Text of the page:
Suspicion Surrounds Colorado Wolf Death

Did the epic journey of Wolf 341F from Montana to Colorado end at the hands of a human? Officials aren’t saying.

By David Frey, 9-27-09

A wolf that wandered from Montana and died in Colorado earlier this year met its end on a hillside about 24 miles north of Rifle, according to government documents obtained by an environmental organization.

Federal wildlife law enforcement officers continue to investigate the death of a Montana wolf that wandered from Montana and died in Colorado, nearly after a year after the wolf’s carcass was collected, raising speculation that the wolf was killed by a human.

“It’s a good question, but I’m not going to answer it,” says George Morrison, Colorado senior wildlife agent for the U.S. Fish and Wildlife Service.

Morrison confirmed the examination of the body, called a necropsy, had been completed, but he said the results would be closed to the public until agents complete their investigation.

“It could be two weeks or as long as a year,” he says. “It’s important to us not to impede the investigation.”

Wildlife officials have refused to divulge specifics about the wolf’s condition or its final whereabouts. But Rob Edward, carnivore recovery director for WildEarth Guardians, said he discovered its final location through an open-records request seeking information about wolves in Colorado. The documents showed the last location of the wolf to be about 24 miles north of the Western Slope town of Rifle, less than two miles west of Highway 13.

“I have believed for the last couple of months that they definitely have a law enforcement angle on this,” Edward said. “Otherwise they would tell you that it died of natural causes.”

Intentionally killing a wolf in Colorado would be a violation of the Endangered Species Act and state statutes that protect endangered species.

Edward described the site as “within rifle distance of a road.” Maps show the location to be what appears to be a scrub-covered hillside in an area known as No Name Ridge, apparently on Bureau of Land Management land just north of a dirt road called Thirteenmile Road.

“That’s the way the wolves from the Northern Rockies are going to come,” Edward said. “What we have to work on is making those lands safer.”

Known as wolf 341F, the 18-month-old female made headlines for making a 1,000-mile journey from the outskirts of Yellowstone National Park to Colorado. Biologists tracked her movements using a GPS unit in a collar fitted to her neck.

Researchers said she was a member of the Mill Creek pack and wandered from the pack’s location between towns of Gardiner and Livingston, Mont., in search of a mate.

She left her pack in September 2008 and took a meandering path through Wyoming, Idaho and Utah to Eagle County. She crossed back into Wyoming, then back into western Colorado where her collar showed she stopped moving. Biologists responded and gathered her carcass to perform a necropsy.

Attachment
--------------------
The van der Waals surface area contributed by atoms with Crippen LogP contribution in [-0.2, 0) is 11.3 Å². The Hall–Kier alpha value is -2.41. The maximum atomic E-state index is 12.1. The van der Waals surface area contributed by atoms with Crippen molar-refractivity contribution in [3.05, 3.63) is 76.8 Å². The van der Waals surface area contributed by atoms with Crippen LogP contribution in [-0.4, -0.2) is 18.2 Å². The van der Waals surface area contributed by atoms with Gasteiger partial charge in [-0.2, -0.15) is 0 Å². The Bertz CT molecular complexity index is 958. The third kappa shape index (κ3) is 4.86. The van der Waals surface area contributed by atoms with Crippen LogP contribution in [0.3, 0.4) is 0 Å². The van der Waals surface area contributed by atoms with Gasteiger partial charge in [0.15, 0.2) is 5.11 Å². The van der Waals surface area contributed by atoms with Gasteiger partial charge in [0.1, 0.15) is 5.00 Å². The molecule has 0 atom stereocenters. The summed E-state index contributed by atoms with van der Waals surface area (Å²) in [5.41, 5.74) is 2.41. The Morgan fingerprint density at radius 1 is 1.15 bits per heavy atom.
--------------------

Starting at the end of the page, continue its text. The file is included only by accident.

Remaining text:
Native wolf populations in Colorado were wiped out by the late 1930s. The last record of a native wolf killed in Colorado was in 1943. In June 2004, a radio-collared wolf from Yellowstone was found killed by a passing motorist on Interstate 70 near Idaho Springs. In 2007, video footage captured an apparent wolf near Walden.

Officials say among Northern Rockies wolves, 26 out of every 100 wolves are killed, almost all of them shot by animal control officers or poachers. Among lone-dispersing wolves like this one, most are hit by cars or illegally killed.

State law does not call for wolf reintroduction, but it does protect wolves that wander into Colorado.

For wolf reintroduction advocates, this wolf’s death highlights a need for more protections.

“They’re not going to come down here and repopulate the area on their own,” Edward said, “especially if they meet that kind of fate.”

http://www.newwest.net/topic/article/suspicion_surrounds_colorado_wolf_death/C41/L41/

* It’s been reported that wolf  314F’s number is actually 341F but since she is so well-known as 314F, I didn’t make any changes.

 ==== 

Top Photo Compound 1080: Courtesy of AGRO

Middle Photo Compound 1080: Courtesy of Predator Defense

314F Photo: Courtesy New West

Posted in: Montana wolves, Wildlife Services War on Wildlife

Tags: 314f, dispersing wolves, wolves in the crossfire, deadly compound 1080, No Name Ridge, Montana, Colorado, Mill Creek Pack

How Lonely Is The Night Without The Howl Of A Wolf…..Unknown

For the over five hundred wolves that were slaughtered last year in the Northern Rockies and for the wolves that continue to be killed here for agribusiness.

 

Posted in: Wolf Wars, wolves under fire

Tags: Wildlife Services, Montana FWP, IDFG, aerial gunning of wolves, wolves or livestock, tribute to fallen wolves 

Published in: on May 1, 2010 at 2:17 am  Comments (11)  

Montana FWP Thinks 2009 Wolf Hunt ‘Good Day For Montana’

 

I was shocked by the headline in the Missoulian, “FWP says 2009 wolf hunt ‘a good day for Montana’, quoting Carolyn Sime, Montana state wolf coordinator.  FWP even released a report on the hunt.  Apparently, the devil is in the details. 

Of course they’re going to be thrilled with themselves, they planned the hunt mere months after gray wolves were delisted. What are they going to say? We did a miserable job and 203 wolves are now dead in Montana between the hunt and wolves killed by Wildlife Services? 

The wolf population in the state, before all the killing started, was approx. 450-500 wolves. Is anyone considering the Montanans that are wholly against the wolf hunts? That we consider this slaughter plain and simple in the name of hunting and ranching. That over FORTY PERCENT of Montana’s wolves are dead and Wildlife Services isn’t done yet?  There are kill orders out on 22 more wolves from five packs, if they haven’t been killed already. No, the Montana hunt and shadow Wildlife Service hunt was not a wonderful success. FIVE HUNDRED NORTHERN ROCKIES WOLVES ARE DEAD.